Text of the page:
Single Blade, Multiple Missions

Single Blade, Multiple Missions

June 25, 2020 • by Jackie Brennan


Single Blade, Multiple Missions

Single Blade, Multiple Missions 1920 1080 Jackie Brennan

This article is part of our series on small companies with a big mission in five areas: women, kids, community, planet, and hope. Click here for more articles in the series.

Some 160 million Americans use plastic disposable razors, and the EPA says we go through about 2 billion of them every per year.

Those numbers haven’t gotten the same attention as some other single-use plastic items – especially straws – but they did get the attention of Vancouver-based entrepreneur Amy Mitchell, who calculated that the average individual generates 22 pounds of plastic waste over the course of a lifetime by shaving with disposable razors.

That’s about the weight of an average car tire.

Lisse Shave founder Amy Mitchell

Of course, the figure varies by person and cultural expectations around body hair. And it’s not a hot take to say those expectations are often extremely gendered. It’s all very complicated with no one-size solution.

But Amy believes the solution starts with a classic safety razor – namely the zero-waste, non-toxic, cruelty-free Lisse Shave brand she’s been marketing for the past year.

With a single, replaceable steel blade encased in a metal handle, the safety razor can look primitive compared to the multi-blade plastic contraptions we’ve been seeing since the 1970s. Its classic design, largely unchanged since 1904, has maintained a small fan base among men, but it’s practically unknown among women.

Lisse Shave is out to change that. In just one year of sales, Amy estimates she’s helped divert 15,000 plastic razors from landfills. And thanks to the razor’s durable design, the environmental benefit continues to grow over time. “If each customer looks after their razor and it lasts for the next 10 years, that’s 150,000 plastic razors diverted from landfills,” she notes.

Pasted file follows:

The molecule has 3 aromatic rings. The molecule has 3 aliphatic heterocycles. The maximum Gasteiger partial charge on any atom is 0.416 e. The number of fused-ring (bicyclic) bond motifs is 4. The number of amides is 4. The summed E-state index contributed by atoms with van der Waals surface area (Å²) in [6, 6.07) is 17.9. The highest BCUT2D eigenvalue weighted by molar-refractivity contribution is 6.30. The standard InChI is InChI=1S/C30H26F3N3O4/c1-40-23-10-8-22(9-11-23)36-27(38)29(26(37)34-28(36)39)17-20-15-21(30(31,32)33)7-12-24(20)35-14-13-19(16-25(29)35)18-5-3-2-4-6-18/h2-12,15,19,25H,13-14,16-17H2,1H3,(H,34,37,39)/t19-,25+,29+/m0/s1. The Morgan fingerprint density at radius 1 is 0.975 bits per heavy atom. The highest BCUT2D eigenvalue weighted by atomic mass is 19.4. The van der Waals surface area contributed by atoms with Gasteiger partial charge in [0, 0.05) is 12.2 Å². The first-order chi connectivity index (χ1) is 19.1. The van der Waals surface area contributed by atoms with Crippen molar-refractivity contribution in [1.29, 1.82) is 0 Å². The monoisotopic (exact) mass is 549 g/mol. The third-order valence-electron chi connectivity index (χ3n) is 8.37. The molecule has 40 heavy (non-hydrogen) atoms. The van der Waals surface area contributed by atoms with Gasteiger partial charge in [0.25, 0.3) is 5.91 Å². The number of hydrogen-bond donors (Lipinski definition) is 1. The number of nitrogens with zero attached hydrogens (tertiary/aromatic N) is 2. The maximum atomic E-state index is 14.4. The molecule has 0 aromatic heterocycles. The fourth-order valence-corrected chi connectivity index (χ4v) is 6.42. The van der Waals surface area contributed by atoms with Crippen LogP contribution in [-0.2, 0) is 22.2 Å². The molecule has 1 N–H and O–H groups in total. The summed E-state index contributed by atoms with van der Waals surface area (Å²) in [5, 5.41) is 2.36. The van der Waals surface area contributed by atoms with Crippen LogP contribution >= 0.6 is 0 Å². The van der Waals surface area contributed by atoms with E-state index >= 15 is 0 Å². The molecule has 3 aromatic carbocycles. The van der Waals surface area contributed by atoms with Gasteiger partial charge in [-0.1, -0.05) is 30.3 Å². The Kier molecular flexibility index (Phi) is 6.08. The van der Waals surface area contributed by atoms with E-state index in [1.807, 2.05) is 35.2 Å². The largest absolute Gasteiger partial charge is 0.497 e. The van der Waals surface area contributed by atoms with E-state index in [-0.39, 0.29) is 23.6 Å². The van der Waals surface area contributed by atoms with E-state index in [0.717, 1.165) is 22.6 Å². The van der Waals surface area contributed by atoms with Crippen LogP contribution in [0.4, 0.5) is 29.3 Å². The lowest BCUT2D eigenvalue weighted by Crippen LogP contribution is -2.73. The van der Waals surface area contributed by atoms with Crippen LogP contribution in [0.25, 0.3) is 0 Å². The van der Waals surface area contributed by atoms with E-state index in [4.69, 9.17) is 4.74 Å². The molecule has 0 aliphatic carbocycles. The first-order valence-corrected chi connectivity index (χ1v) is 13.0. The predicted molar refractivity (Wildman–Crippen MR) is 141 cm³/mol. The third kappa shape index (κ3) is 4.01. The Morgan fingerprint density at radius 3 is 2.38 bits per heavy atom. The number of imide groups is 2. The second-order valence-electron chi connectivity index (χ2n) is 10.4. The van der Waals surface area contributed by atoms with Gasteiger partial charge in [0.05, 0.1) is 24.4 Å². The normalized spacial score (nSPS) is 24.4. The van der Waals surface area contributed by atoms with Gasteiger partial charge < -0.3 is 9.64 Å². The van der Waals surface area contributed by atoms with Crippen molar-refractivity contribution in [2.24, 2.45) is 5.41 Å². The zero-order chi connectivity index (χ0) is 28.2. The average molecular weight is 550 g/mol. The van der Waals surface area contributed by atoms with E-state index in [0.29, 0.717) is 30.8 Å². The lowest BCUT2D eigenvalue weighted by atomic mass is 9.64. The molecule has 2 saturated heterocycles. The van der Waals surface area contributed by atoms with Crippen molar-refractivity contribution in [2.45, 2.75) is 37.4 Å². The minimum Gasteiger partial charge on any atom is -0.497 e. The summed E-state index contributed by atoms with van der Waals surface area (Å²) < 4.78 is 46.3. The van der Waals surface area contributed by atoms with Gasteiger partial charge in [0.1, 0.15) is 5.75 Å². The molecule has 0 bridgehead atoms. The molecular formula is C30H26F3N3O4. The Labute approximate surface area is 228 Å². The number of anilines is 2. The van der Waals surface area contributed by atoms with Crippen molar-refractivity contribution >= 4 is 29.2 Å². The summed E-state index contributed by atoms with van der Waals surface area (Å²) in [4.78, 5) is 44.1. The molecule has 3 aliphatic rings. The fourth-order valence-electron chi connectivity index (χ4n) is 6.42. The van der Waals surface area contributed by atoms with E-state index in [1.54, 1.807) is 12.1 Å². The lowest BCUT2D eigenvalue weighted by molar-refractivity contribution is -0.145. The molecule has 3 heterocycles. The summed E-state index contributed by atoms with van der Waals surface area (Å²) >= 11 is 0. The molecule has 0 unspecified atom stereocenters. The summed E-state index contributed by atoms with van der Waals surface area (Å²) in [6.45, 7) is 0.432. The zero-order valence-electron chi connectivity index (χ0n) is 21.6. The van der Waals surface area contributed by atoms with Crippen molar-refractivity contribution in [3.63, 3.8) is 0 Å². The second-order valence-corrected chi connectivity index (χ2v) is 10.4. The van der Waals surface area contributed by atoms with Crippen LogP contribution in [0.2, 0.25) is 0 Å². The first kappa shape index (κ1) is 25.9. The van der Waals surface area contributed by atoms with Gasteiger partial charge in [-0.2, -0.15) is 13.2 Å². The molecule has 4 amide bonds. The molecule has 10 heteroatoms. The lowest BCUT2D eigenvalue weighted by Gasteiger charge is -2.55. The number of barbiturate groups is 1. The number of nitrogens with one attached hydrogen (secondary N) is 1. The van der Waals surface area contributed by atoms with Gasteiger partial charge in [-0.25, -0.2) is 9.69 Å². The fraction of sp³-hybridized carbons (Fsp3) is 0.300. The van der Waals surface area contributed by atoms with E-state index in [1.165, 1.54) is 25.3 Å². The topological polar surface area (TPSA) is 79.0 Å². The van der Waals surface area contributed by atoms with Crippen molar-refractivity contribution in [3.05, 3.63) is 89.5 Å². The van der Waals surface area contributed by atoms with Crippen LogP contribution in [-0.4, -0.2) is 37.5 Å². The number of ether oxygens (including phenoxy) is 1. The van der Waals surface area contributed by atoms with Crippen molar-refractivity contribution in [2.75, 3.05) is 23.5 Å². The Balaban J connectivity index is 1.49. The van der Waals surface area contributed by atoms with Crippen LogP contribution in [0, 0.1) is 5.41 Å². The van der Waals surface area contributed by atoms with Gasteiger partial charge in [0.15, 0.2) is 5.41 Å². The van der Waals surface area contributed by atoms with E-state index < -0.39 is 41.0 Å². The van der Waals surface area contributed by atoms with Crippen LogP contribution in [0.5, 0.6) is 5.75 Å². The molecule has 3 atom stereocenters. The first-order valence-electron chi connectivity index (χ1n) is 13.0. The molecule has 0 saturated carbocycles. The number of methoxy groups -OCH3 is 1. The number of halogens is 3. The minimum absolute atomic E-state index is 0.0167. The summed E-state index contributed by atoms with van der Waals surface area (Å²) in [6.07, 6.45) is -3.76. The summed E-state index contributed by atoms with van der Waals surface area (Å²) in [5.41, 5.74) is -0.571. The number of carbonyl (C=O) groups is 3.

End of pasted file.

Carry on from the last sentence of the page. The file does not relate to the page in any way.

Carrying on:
“Stripping” Out Toxins

Lisse safety razor in a soapdish

The daunting material impact isn’t the only significant ramification of disposable razors. Notably, toxic chemicals have become commonplace in this corner of personal care. According to Amy, moisturizing strips are the culprits.

“It blew my mind the more I looked into it because the strip is part of a product that falls into this weird category,” Amy says. “Technically, razors are a tool and not a product. So, a lot of companies don’t need to legally disclose what’s in the ingredients.”

Given those looser disclosure requirements, it’s not uncommon for razor manufacturers to use toxic polyethylene glycol (PEG) compounds in moisturizing strips. PEGs can contain chemical contaminants in their own right, but greater danger rests in how they increase the permeability of skin, allowing greater absorption of chemicals.

“When you’re talking about some of the parts of women’s bodies that razors come into contact with, like armpits and the groin,” Amy says, “that’s rubbing toxic chemicals near lymph nodes.”

While the lifetime risk of contracting any form of cancer is high for anybody, oncologists say the risk of recurrence is higher across the board in patients whose cancer starts in, or moves to their lymph nodes. By any reasonable estimation, it’s a problem that a common consumer product could contain carcinogens that elevate that risk.

Creating a Kinder Shave

Woman lounging in a tub with Lisse Shave products